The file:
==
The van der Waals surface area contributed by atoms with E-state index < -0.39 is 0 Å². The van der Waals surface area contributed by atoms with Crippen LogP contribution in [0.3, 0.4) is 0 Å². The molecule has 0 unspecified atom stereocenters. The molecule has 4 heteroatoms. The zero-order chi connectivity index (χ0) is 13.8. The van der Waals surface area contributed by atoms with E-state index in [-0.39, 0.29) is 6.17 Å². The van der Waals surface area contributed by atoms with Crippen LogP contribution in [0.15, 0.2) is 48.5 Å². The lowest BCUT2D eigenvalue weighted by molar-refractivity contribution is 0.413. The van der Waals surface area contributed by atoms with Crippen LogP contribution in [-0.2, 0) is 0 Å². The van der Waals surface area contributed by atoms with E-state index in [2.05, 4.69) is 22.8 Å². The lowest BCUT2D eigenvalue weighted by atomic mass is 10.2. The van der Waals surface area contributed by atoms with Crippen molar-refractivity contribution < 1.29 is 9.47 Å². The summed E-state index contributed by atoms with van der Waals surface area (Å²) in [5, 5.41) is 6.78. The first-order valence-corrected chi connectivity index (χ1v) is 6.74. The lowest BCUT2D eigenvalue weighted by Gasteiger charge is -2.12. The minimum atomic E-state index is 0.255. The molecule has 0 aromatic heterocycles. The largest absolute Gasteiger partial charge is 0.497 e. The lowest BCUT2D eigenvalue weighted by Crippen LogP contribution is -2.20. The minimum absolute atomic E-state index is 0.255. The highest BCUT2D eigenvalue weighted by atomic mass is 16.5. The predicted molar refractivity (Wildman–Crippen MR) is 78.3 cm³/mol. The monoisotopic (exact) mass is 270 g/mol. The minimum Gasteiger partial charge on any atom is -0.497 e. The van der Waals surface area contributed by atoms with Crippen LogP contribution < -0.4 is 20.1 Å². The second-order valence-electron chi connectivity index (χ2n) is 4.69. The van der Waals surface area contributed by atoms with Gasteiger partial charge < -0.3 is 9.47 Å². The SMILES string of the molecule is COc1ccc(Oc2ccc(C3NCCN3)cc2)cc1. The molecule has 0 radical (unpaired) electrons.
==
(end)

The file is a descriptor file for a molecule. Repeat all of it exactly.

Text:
The van der Waals surface area contributed by atoms with E-state index < -0.39 is 0 Å². The van der Waals surface area contributed by atoms with Crippen LogP contribution in [0.3, 0.4) is 0 Å². The molecule has 0 unspecified atom stereocenters. The molecule has 4 heteroatoms. The zero-order chi connectivity index (χ0) is 13.8. The van der Waals surface area contributed by atoms with E-state index in [-0.39, 0.29) is 6.17 Å². The van der Waals surface area contributed by atoms with Crippen LogP contribution in [0.15, 0.2) is 48.5 Å². The lowest BCUT2D eigenvalue weighted by molar-refractivity contribution is 0.413. The van der Waals surface area contributed by atoms with Crippen LogP contribution in [-0.2, 0) is 0 Å². The van der Waals surface area contributed by atoms with E-state index in [2.05, 4.69) is 22.8 Å². The lowest BCUT2D eigenvalue weighted by atomic mass is 10.2. The van der Waals surface area contributed by atoms with Crippen molar-refractivity contribution < 1.29 is 9.47 Å². The summed E-state index contributed by atoms with van der Waals surface area (Å²) in [5, 5.41) is 6.78. The first-order valence-corrected chi connectivity index (χ1v) is 6.74. The lowest BCUT2D eigenvalue weighted by Gasteiger charge is -2.12. The minimum atomic E-state index is 0.255. The molecule has 0 aromatic heterocycles. The largest absolute Gasteiger partial charge is 0.497 e. The lowest BCUT2D eigenvalue weighted by Crippen LogP contribution is -2.20. The minimum absolute atomic E-state index is 0.255. The highest BCUT2D eigenvalue weighted by atomic mass is 16.5. The predicted molar refractivity (Wildman–Crippen MR) is 78.3 cm³/mol. The monoisotopic (exact) mass is 270 g/mol. The minimum Gasteiger partial charge on any atom is -0.497 e. The van der Waals surface area contributed by atoms with Crippen LogP contribution < -0.4 is 20.1 Å². The second-order valence-electron chi connectivity index (χ2n) is 4.69. The van der Waals surface area contributed by atoms with Gasteiger partial charge < -0.3 is 9.47 Å². The SMILES string of the molecule is COc1ccc(Oc2ccc(C3NCCN3)cc2)cc1. The molecule has 0 radical (unpaired) electrons.